San Benito County Public Health officials are reporting the number of new Covid-19 cases continuing to rise in the county including another death in their latest newsletter.
As of Dec. 7, county officials reported a 19th death and 2,177 confirmed cases of the novel coronavirus in San Benito County. It’s the first death reported since Dec. 4 and third death reported this month.
Confirmed cases include patients who have since recovered and those who are deceased.
The county’s Covid-19 dashboard shows that there are currently 299 active cases with 18 new cases as of Monday, Dec. 7. There’s been 20,967 tested for the novel coronavirus locally. Of these, 18,755 have tested negative and 1,859 patients have recovered.
The data from the Public Health Services’ latest community newsletter shows that of the 2,177 positive cases of Covid-19, 74 patients are in the 0-4 age group; 554 are in the 5-24 age group; 967 are in the 25-49; 408 patients are in the 50-64 age group; and 173 are age 64 or older.
County public health officials also report that the number of new daily cases of Covid-19 continue to climb, slowing down any progress to move into the next level of the California Blueprint for a Safer Economy.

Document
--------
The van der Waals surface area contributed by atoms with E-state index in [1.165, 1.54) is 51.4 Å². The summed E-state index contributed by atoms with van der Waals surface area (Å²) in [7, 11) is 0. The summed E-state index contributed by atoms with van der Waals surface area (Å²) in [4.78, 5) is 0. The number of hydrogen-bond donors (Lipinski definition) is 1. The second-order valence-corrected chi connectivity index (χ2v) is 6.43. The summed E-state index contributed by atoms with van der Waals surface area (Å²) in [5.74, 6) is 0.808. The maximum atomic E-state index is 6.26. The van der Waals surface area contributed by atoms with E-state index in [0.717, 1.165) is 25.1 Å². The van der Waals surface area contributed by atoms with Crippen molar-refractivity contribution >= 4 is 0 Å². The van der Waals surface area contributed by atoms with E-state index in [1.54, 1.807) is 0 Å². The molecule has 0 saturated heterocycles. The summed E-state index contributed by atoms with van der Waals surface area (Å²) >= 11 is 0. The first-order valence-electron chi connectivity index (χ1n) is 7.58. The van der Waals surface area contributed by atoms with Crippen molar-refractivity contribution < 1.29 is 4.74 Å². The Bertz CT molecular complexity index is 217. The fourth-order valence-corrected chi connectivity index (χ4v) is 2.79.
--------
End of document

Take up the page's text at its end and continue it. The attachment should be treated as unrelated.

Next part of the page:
The state of California has announced a regional stay-at-home order in the San Joaquin Valley region—which includes San Benito County—due to the declining availability of hospital beds that may be needed to treat the growing surge of Covid-19 patients.
Business activities and facilities that must close under the new order include indoor and outdoor restaurants, hair salons, gyms and indoor recreational facilities and bars, breweries and distilleries.
The data from the community newsletter shows that San Benito County continues to be at the most restricted purple “widespread” risk level as of Dec. 7. The county, according to state data, had a case rate of 31 daily new cases per 100,000 residents and a test positivity rate of 7.1 percent from Nov. 19-25.
The “widespread” risk level factors is more than seven daily new cases per 100,000 residents, and a positivity rate of more than 8 percent.
The statewide data shows 30.2 daily new cases per 100,000 residents and a test positivity rate of 6.4 percent from Nov. 19-25.
At a minimum, counties must remain in a tier for at least three weeks before moving forward from the purple “widespread” tier to the red “substantial” tier after meeting the criteria of the less restrictive level for 14 consecutive days.
The limits for the “substantial” tier are no more than 4 to 7 daily new cases per 100,000 residents, and a positivity rate between 5-8 percent.